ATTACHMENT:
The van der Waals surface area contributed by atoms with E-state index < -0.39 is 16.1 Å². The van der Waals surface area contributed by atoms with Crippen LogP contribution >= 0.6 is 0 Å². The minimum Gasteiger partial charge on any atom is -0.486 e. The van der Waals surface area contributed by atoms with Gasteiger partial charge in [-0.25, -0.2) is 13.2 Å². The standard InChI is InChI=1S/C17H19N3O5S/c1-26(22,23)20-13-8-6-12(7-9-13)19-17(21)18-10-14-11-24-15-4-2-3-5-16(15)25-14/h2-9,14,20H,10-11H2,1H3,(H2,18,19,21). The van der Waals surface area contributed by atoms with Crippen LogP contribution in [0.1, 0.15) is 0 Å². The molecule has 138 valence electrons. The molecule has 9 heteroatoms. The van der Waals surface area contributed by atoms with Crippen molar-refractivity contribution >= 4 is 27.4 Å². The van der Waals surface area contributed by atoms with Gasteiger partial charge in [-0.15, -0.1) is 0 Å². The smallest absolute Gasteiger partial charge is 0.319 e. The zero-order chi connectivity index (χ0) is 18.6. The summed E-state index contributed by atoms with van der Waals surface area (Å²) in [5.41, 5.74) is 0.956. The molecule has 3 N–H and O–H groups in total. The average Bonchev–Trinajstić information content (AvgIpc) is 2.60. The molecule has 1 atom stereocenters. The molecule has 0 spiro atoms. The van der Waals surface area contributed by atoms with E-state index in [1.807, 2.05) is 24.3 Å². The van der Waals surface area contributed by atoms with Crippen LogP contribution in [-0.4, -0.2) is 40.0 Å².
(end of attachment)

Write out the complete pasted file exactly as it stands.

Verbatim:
The van der Waals surface area contributed by atoms with E-state index < -0.39 is 16.1 Å². The van der Waals surface area contributed by atoms with Crippen LogP contribution >= 0.6 is 0 Å². The minimum Gasteiger partial charge on any atom is -0.486 e. The van der Waals surface area contributed by atoms with Gasteiger partial charge in [-0.25, -0.2) is 13.2 Å². The standard InChI is InChI=1S/C17H19N3O5S/c1-26(22,23)20-13-8-6-12(7-9-13)19-17(21)18-10-14-11-24-15-4-2-3-5-16(15)25-14/h2-9,14,20H,10-11H2,1H3,(H2,18,19,21). The van der Waals surface area contributed by atoms with Crippen LogP contribution in [0.1, 0.15) is 0 Å². The molecule has 138 valence electrons. The molecule has 9 heteroatoms. The van der Waals surface area contributed by atoms with Crippen molar-refractivity contribution >= 4 is 27.4 Å². The van der Waals surface area contributed by atoms with Gasteiger partial charge in [-0.15, -0.1) is 0 Å². The smallest absolute Gasteiger partial charge is 0.319 e. The zero-order chi connectivity index (χ0) is 18.6. The summed E-state index contributed by atoms with van der Waals surface area (Å²) in [5.41, 5.74) is 0.956. The molecule has 3 N–H and O–H groups in total. The average Bonchev–Trinajstić information content (AvgIpc) is 2.60. The molecule has 1 atom stereocenters. The molecule has 0 spiro atoms. The van der Waals surface area contributed by atoms with E-state index in [1.807, 2.05) is 24.3 Å². The van der Waals surface area contributed by atoms with Crippen LogP contribution in [-0.4, -0.2) is 40.0 Å².